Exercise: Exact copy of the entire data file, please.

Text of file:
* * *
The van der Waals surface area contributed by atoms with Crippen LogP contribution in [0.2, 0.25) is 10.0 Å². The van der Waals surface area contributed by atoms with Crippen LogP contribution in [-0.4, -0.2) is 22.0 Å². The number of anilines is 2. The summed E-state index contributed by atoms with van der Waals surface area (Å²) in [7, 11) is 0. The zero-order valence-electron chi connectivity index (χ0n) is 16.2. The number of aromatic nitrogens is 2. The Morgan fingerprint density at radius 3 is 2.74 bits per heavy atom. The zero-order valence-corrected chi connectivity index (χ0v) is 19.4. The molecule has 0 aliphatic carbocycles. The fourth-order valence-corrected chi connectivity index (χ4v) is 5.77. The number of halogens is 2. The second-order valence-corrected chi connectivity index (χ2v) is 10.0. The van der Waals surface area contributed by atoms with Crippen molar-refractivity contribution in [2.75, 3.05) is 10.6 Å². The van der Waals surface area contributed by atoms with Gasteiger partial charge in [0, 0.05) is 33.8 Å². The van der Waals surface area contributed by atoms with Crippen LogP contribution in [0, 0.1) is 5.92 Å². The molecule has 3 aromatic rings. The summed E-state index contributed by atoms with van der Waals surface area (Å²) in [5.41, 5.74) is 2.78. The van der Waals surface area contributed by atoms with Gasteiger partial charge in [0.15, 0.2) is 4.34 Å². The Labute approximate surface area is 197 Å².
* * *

The van der Waals surface area contributed by atoms with Crippen LogP contribution in [0.2, 0.25) is 10.0 Å². The van der Waals surface area contributed by atoms with Crippen LogP contribution in [-0.4, -0.2) is 22.0 Å². The number of anilines is 2. The summed E-state index contributed by atoms with van der Waals surface area (Å²) in [7, 11) is 0. The zero-order valence-electron chi connectivity index (χ0n) is 16.2. The number of aromatic nitrogens is 2. The Morgan fingerprint density at radius 3 is 2.74 bits per heavy atom. The zero-order valence-corrected chi connectivity index (χ0v) is 19.4. The molecule has 0 aliphatic carbocycles. The fourth-order valence-corrected chi connectivity index (χ4v) is 5.77. The number of halogens is 2. The second-order valence-corrected chi connectivity index (χ2v) is 10.0. The van der Waals surface area contributed by atoms with Crippen molar-refractivity contribution in [2.75, 3.05) is 10.6 Å². The van der Waals surface area contributed by atoms with Gasteiger partial charge in [0, 0.05) is 33.8 Å². The van der Waals surface area contributed by atoms with Crippen LogP contribution in [0, 0.1) is 5.92 Å². The molecule has 3 aromatic rings. The summed E-state index contributed by atoms with van der Waals surface area (Å²) in [5.41, 5.74) is 2.78. The van der Waals surface area contributed by atoms with Gasteiger partial charge in [0.15, 0.2) is 4.34 Å². The Labute approximate surface area is 197 Å².